The GMO Challenge in the Potato Industry
Bioengineering can be useful in helping provide inherent resistance to late blight disease (LBD), which was responsible for the widespread crop losses that led to the Irish famine in the mid-19th century. Farmers currently use significant amounts of fungicides to protect their crops against LBD. Studies show that a genetically engineered potato carrying a blight resistant gene could help farmers reduce fungicide sprays by up to 90%.
It can also be a useful tool for improving the nutrition profile of potatoes, as well as providing other pest- and disease-resistance traits.
Bioengineering was also used by Simplot to develop the ‘Innate’ variety of potatoes, which resist bruising and browning and produce less asparagine – an amino-acid that turns into acrylamide – during high-heat cooking, such as frying.
‘Innate’ was a cisgenic GMO rather than transgenic, meaning that it only used genes from potatoes, not other species, to achieve its desired traits. The genetically modified ‘Innate’ potato was approved by the United States Department of Agriculture in 2014 and the US Food & Drug Administration in 2015.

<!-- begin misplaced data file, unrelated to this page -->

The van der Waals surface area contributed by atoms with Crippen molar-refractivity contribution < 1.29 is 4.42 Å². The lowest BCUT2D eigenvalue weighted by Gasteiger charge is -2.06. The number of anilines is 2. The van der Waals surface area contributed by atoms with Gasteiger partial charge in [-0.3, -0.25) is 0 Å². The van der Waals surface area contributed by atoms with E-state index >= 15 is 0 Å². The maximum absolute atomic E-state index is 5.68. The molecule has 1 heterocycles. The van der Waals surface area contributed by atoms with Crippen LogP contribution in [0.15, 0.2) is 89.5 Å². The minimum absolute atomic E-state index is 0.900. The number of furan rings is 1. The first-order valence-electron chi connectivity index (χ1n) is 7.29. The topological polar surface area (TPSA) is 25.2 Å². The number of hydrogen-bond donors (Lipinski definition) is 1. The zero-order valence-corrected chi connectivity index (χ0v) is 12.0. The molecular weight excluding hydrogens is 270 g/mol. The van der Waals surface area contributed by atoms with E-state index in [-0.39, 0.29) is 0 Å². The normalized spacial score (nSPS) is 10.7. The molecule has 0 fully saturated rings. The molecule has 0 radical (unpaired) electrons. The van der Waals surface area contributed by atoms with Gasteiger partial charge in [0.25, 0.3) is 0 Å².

Arguments against GMOs are typically driven by concerns about corporate control of the food supply and the role of multinational agrichemical companies in developing GMO commodity crops, objections to the patenting process, concerns about possible impacts on biodiversity and the belief that they increase pesticide use.
Critics warn that there is insufficient data available on the long-term health effects of using GMOs, and that financial interests push the genetically modified organisms to market too fast for a thorough scientific process. Some people also believe that GMOs and organic crops cannot co-exist and that the most common potato varieties, such as Russet Burbank and Ranger Russet, will soon be contaminated with GMO stock.
You can read the rest of this article in the Summer Issue of Potato Business Digital magazine, which you can access by clicking here.